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Musings about Shifting the Performance Curve
Musings about Shifting the Performance Curve

PitchBook and AngelList provide today’s headline reminders of the changing guard in global commerce.  New companies with sound management, scalable technology and great staff will become VC targets. Successful mentoring combined with VC runway cash lead to IPOs, in turn lead to growth based publicly traded companies. The secret recipe – people and the retention of your talent. The legacy corporate world’s decline is a function of attracting and retaining top talent. Top talent produces 13:1 units of productivity (superstar) or 3:1 units of productivity (star) output over average [see “Shifting the Performance Curve” – P=(SK+E)*C] talent. Legacy Corporations are still fixated on recruitment cost control using 20th century VMS strategy, resume evaluation by in-house recruiters, and inadvertent bias interviewing techniques.  The result is the retained workforce production often means to either 1:1 units of productivity (Average) or 0.5:1 units of productivity (Below Average) as the Superstars and Stars flee to companies that embrace them and their abilities. We will examine some of the specifics down the line.

IPO mania produced record exits for VCs in second quarter, PitchBook says

PUBLISHED THU, JUL 11 2019       Aditi Roy @ADITIROYCNBC

Venture capitalists have never seen returns like this. In the second quarter of 2019, the long-awaited market debuts of Uber, Pinterest and Slack, along with the surprising performance of enterprise IPOs Zoom and CrowdStrike, drove a record $138 billion in exit value for venture-backed companies, according to a report released on Thursday from PitchBook. The biggest prior period was the second quarter of 2012, when Facebook went public. IPOs made up almost 83% of total exit value in the period, also a new high, PitchBook said. Venture investors had been waiting for the public market floodgates to open for their biggest bets after an extended stretch of mega-funding rounds from hedge funds and investors like SoftBank kept companies private and liquidity locked up.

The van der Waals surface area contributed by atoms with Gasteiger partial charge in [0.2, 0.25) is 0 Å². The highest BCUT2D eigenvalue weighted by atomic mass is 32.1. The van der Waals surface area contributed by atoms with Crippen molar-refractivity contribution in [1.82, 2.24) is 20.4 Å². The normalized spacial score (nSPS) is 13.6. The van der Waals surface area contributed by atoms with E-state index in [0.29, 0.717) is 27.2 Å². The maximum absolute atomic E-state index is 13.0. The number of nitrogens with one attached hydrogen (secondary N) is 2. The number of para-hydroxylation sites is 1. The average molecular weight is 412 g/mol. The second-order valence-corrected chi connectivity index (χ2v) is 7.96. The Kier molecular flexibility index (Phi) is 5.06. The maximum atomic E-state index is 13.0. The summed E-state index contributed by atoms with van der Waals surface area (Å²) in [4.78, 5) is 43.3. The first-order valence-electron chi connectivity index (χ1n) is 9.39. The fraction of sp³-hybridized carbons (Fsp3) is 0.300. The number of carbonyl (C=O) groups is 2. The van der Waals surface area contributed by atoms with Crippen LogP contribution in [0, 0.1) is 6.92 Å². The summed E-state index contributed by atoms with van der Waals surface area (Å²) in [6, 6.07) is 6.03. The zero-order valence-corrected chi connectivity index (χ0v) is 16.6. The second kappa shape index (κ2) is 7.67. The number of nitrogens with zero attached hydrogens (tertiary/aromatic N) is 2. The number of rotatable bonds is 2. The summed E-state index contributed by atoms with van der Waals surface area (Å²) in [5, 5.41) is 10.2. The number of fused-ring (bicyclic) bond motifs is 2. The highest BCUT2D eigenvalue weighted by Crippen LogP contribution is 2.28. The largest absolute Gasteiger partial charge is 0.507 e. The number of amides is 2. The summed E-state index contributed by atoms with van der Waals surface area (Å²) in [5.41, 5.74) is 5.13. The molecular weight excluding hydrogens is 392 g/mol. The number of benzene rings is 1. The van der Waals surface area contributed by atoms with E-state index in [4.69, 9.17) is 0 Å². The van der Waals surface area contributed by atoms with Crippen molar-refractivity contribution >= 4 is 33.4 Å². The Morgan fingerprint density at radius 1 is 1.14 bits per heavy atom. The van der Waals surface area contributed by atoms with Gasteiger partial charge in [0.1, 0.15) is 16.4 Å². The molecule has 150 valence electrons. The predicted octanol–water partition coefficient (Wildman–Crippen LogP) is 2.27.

“AngelList Weekly" newsletters@angel.co - 32 fast-growing start-ups in San Francisco

The Bay Area is the center of the start-up universe. With higher salaries than most tech hubs, the greatest concentration of start-ups in the country, and the presence of most leading tech companies, San Francisco is one of the best places to build a career in tech. While job seekers shouldn't feel limited to only looking in The Bay Area, it's worth considering. We pulled together a list of the fastest-growing start-ups in San Francisco that are hiring now. We analyzed AngelList data to find which companies have added the most employees in 2019. From there, we selected the top start-ups that currently have open jobs and removed any company that didn't include the salaries/equity it's willing to offer.



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